All eyes are on Friday’s employment report, with the focus apparently on whether the Obama administration can reach 200,000 a month in April. Our question is why? Why has creating 200,000 jobs become the litmus test of a successful jobs report?
Given the deep jobs deficit in which our economy finds itself, we need a lot more jobs than that. In the first 24 months of the average postwar recovery from recession, the economy created 147,000 payroll jobs on average. In the first 24 months in this recovery: 52,000. The administration is fond of trumpeting the recent rise in the pace of job creation in the recovery, but to date the average is only 87,000.
Creating 200,000 jobs a month will not reverse this unsatisfactory record of recovery.
The labor-market shortfalls in payroll employment are mirrored in the sustained high unemployment. After two years of the average postwar recovery, unemployment was an average of 6.6 percent. Since the recovery officially began in June 2009, unemployment fell to only 9.1 percent after two years and remains elevated at 8.2 percent.
Creating 200,000 jobs a month will not bring down the unemployment rate. A growing population demands at least 250,000 jobs just to break even.
And jobs alone are not enough. Many Americans have jobs, and their economic circumstances remain dire because incomes are not rising, but prices are. In the first eleven quarters of the average post-war recovery, real (that is, adjusted for rising prices) disposable income rose at an average annual rate of 0.67 percent each quarter. In the current “recovery” disposable income growth has been a nearly non-existent 0.05 percent per quarter. Importantly, this anemic income growth has even been propped up by the explosion of stimulus spending, payroll-tax holidays, and other one-time band-aids.
When income grows at traditional rates, a $50,000 yearly paycheck rises by nearly $1,000 during the recovery. In this recovery, the sub-par growth adds only a bit over $60.
The poor growth record of this recovery demands more jobs and rising incomes. Again, after eleven quarters of an average postwar recovery, gross domestic product — the broadest measure of economic activity — would have risen by 13 percent. In the 2009–2012 recovery? 6.8 percent!
The numbers make plain the truth that suffering workers know all too well: It is an affront to settle for slow GDP growth. It is an affront to settle for anemic income growth. It is an affront to settle for high unemployment. And at the root of the problem is the apparent acquiescence of the administration, press, and analyst communities to settle for 200,000 jobs a month.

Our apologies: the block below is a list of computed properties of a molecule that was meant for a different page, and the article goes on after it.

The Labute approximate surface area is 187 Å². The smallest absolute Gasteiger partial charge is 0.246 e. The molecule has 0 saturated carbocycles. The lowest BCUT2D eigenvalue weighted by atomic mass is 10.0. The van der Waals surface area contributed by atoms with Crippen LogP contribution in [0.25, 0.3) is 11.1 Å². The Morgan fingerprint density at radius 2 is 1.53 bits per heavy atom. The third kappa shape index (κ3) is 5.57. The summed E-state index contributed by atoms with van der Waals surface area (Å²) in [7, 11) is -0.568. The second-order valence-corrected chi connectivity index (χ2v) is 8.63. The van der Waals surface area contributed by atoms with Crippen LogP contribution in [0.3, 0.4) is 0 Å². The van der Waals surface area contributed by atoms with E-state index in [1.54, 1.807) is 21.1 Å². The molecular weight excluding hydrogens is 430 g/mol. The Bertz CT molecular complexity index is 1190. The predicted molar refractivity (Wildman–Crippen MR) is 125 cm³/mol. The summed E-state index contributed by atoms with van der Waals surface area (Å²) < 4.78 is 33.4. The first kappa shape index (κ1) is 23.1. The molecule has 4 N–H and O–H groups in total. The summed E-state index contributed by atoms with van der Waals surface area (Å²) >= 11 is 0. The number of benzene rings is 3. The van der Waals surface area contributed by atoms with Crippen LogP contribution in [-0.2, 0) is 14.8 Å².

We believe that strong pro-growth policies can quickly generate more rapid job growth. Those policies should begin with a rollback of the excessive regulatory initiatives of the Obama administration at the Environmental Protection Agency, the National Labor Relations Board, the Department of Labor, the Consumer Financial Protection Board, and the Department of Health and Human Services, to start. The president is fond of trotting out the straw man that conservatives dislike all regulation. False. But regulations should pass a cost-benefit test, should serve the greater good and not special interests, and should respect the need for rapid growth in jobs and income.
Our tax system needs fundamental reform, not targeted and temporary tax favors for the administration’s favored constituencies. Our entitlement systems are bleeding red ink and simultaneously endangering our future seniors, the federal credit rating, and the next generations. Recent research by Carmen Reinhart and Kenneth Rogoff shows that the debt burdens generated by sticking to broken entitlements slows economic growth by over one percentage point a year — that translates to 1 million jobs.
The bottom line is simple. We cannot accept the status quo. We cannot acquiesce to lowered expectations for growth, income, and jobs. We must not accept the “new normal” as inevitable. American workers and their families deserve more.
— Douglas Holtz-Eakin is the president of the American Action Forum and the Honorable Elaine L. Chao is the longest-serving secretary of labor since World War II (2001-2009).